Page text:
It’s 11 am on a hot April morning in one of the bylanes of Goregaon, a suburb of Mumbai. Dozens of people have started assembling outside the gates of Siddharth Nagar Municipal School in the hope that they will get ration today. These are parents of municipal school students across the suburb who have either been directly informed by the school headmaster or have heard the news from someone else about the ration being distributed at the center.

It’s been almost a month since the Green Communities Foundation (GCF) started the relief work in the municipal ward. Our core area of work is waste management and sustainability, focused in urban and rural areas in and around Mumbai. We were in the process of initiating a project in one of the slum pockets in Goregaon when Covid-19 hit India.  The country was soon under lockdown and GCF had to shift the focus accordingly.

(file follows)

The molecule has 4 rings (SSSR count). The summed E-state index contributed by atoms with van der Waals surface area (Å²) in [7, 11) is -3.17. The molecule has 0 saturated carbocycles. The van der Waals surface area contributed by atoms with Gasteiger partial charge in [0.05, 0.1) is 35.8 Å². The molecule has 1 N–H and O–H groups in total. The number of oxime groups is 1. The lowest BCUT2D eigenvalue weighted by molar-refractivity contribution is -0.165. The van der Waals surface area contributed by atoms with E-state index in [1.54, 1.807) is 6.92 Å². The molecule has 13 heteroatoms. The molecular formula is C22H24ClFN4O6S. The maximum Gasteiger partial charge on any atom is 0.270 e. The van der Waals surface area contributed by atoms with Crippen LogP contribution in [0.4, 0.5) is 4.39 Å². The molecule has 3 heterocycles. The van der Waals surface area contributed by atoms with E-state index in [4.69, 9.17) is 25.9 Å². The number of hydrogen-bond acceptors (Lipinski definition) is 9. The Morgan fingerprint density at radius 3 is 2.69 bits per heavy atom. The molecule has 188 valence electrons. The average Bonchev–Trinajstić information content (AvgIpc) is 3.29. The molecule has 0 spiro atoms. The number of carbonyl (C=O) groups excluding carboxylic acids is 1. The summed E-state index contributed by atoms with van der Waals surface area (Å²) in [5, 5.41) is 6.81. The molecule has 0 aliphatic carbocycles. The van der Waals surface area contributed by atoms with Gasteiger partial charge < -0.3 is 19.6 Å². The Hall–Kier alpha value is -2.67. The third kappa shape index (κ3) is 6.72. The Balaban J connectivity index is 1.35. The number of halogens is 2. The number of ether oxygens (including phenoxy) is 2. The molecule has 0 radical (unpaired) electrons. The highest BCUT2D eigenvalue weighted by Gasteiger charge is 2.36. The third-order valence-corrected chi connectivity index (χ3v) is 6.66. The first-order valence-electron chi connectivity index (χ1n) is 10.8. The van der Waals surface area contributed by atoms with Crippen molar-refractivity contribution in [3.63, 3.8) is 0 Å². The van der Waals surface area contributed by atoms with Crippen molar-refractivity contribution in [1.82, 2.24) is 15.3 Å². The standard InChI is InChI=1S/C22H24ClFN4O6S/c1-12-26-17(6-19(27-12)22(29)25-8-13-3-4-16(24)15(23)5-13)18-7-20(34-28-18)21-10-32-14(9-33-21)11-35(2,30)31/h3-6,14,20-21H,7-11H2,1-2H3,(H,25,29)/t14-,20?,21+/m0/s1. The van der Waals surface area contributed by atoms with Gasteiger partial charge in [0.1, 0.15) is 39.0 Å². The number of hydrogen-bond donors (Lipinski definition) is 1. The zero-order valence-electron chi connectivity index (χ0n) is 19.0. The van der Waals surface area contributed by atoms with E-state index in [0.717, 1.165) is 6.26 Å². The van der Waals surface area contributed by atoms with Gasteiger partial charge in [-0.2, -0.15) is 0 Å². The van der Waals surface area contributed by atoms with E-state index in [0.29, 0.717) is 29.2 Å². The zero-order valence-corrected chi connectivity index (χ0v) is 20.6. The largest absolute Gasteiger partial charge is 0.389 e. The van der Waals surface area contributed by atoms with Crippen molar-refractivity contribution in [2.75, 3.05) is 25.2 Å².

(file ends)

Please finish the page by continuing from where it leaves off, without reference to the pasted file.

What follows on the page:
We spent the initial days trying to understand the situation, speculating the impact of the virus, and planning our way forward—  how the virus could progress, how can GCF contribute in case the healthcare system gets overwhelmed, should GCF shift the focus and design ventilators, and so on.